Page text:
- a story or statement in general circulation without confirmation or certainty as to facts: a rumor of war.
- gossip; hearsay: Don't listen to rumor.
- Archaic. a continuous, confused noise; clamor; din.
- to circulate, report, or assert by a rumor: It is rumored that the king is dead.
Origin of rumor
Synonyms for rumor
Examples from the Web for rumour
Contemporary Examples of rumour
A Downing Street spokesman denied any “crisis talks” but not the rumour itself.Sex Scandal Engulfs 10 Downing Street as Feral Press Bites Back
June 2, 2013
Historical Examples of rumour
The rumour of our journey had spread, but too late for the Press to get hold of the news.My Double Life
The rumour spread that he had yielded to the entreaties of his wife Eugenie.The Three Cities Trilogy, Complete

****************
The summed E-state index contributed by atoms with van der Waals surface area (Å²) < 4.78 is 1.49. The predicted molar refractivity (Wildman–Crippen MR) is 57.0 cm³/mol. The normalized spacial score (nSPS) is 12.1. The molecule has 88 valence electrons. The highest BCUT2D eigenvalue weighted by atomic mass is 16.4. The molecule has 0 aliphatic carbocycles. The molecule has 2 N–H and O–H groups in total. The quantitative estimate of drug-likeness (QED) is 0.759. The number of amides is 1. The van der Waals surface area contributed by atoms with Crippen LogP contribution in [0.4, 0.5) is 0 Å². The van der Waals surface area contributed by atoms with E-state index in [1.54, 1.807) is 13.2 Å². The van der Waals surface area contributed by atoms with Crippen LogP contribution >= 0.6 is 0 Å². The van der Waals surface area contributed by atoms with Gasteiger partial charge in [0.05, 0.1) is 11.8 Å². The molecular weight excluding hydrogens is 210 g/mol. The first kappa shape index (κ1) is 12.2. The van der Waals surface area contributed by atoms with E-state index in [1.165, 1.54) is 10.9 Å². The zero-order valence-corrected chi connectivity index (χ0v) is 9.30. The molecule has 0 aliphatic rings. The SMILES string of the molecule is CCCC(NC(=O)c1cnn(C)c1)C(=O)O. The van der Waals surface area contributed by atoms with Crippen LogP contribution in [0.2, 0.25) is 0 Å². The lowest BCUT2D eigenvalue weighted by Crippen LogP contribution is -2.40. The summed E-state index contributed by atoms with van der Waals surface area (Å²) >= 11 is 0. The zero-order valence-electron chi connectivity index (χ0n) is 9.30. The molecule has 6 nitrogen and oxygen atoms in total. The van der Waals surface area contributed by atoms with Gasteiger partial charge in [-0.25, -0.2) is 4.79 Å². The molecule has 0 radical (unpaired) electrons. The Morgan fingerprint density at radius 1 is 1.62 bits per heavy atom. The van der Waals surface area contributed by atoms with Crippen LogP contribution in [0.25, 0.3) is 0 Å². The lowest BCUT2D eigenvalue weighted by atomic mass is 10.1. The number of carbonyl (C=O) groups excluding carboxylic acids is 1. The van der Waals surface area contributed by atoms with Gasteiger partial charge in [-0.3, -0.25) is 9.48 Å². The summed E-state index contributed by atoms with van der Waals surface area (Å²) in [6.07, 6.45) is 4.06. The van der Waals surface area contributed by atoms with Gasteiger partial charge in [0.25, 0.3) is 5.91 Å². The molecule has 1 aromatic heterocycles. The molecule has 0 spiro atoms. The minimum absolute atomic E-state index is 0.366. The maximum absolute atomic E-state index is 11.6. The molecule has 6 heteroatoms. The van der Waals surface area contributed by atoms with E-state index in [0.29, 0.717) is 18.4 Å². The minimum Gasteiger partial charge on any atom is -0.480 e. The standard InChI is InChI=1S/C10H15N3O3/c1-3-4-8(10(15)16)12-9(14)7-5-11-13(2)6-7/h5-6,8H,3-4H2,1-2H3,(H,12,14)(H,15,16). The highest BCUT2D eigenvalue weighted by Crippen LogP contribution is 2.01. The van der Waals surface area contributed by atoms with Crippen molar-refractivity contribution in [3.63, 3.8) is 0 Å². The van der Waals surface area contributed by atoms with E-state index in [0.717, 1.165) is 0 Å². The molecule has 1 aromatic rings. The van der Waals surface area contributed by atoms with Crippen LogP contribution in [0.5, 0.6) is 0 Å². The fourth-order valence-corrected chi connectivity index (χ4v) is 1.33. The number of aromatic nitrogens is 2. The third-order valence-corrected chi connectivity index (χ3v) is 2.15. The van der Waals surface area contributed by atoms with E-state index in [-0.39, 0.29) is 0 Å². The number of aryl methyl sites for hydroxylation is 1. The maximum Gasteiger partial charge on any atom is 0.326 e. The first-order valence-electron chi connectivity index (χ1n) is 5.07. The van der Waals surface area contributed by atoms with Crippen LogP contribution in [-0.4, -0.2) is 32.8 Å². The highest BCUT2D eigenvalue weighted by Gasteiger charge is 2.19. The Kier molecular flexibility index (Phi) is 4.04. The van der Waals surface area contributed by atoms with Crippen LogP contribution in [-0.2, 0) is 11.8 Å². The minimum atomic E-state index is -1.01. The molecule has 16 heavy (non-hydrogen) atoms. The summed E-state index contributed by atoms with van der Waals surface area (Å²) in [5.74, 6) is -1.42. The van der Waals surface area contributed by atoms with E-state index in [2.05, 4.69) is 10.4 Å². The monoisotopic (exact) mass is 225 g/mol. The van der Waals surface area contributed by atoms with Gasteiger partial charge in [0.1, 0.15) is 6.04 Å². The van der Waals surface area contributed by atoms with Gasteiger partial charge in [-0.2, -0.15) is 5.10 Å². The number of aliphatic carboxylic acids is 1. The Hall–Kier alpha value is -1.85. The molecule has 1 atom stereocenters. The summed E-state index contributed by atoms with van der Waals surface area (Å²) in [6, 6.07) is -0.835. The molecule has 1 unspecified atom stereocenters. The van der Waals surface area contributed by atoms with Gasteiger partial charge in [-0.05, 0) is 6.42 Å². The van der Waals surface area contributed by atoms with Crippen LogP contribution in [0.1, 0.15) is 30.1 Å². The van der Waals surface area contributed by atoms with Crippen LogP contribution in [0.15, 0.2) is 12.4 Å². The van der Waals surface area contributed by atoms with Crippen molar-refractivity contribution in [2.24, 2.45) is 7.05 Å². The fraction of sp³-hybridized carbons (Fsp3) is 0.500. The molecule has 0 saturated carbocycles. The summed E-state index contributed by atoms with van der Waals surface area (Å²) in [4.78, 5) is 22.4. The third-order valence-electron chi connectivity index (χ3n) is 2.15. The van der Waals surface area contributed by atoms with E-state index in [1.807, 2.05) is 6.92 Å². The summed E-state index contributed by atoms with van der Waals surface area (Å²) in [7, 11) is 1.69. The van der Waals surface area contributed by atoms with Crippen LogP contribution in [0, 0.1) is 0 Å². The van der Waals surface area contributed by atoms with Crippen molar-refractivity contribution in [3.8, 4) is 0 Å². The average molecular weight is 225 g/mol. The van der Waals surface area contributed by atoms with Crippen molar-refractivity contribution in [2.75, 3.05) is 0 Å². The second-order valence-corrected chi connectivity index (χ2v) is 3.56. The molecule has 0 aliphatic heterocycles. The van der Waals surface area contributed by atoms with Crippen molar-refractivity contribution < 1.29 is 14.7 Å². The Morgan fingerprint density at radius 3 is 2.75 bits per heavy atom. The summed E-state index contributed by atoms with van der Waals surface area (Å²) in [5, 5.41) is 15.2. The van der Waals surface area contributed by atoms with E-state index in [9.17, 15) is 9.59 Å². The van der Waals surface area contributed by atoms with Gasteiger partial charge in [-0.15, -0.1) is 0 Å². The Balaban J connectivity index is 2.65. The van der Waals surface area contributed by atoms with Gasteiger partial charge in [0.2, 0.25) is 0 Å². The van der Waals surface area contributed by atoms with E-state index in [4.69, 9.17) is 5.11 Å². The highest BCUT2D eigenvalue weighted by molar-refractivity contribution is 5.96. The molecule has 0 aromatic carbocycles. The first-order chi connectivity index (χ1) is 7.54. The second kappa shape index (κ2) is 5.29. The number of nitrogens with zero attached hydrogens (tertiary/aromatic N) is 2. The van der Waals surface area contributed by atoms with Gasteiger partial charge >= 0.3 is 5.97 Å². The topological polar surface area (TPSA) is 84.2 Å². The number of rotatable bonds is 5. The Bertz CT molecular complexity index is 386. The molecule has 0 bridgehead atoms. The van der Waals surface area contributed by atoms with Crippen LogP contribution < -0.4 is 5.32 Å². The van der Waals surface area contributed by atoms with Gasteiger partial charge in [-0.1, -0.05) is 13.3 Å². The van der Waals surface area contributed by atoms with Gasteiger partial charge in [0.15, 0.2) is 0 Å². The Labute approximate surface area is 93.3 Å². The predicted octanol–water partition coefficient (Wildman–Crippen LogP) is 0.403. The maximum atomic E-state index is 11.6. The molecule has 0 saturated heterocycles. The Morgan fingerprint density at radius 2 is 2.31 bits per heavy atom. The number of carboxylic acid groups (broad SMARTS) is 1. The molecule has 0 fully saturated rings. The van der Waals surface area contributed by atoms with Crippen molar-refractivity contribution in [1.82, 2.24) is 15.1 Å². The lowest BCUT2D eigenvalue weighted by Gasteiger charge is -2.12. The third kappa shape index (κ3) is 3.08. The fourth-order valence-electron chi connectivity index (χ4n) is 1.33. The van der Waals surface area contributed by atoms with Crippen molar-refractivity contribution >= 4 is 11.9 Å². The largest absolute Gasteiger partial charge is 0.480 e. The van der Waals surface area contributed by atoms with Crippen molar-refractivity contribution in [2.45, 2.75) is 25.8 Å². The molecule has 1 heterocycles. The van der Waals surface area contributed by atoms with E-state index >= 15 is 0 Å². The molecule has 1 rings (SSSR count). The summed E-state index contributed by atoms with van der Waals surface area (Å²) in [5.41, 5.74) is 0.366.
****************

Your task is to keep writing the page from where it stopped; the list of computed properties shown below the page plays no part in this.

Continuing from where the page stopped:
The rumour of his appearance is wrapped in the larger rumour of war.A Dish Of Orts
And then, from the Listening-in-Service, came the rumour of the strike.City of Endless Night
Rumour spreads quick, but the good mare's stride is quicker still.'Micah Clarke
Arthur Conan Doyle
- information, often a mixture of truth and untruth, passed around verbally
- (in combination)a rumour-monger
- gossip or hearsay
- archaic din or clamour
- obsolete fame or reputation
- (tr; usually passive) to pass around or circulate in the form of a rumourit is rumoured that the Queen is coming
- literary to make or cause to make a murmuring noise
Word Origin for rumour
Word Origin and History for rumour
late 14c., from Old French rumor "commotion, widespread noise or report" (Modern French rumeur), from Latin rumorem (nominative rumor) "noise, clamor, common talk, hearsay, popular opinion," related to ravus "hoarse," from PIE *reu- "to bellow." Related: Rumorous. Rumor mill is from 1887. Dutch rumoer, German Rumor are from French.
1590s, "spread a rumor; spread by way of rumor," from rumor (n.). Related: Rumored; rumoring.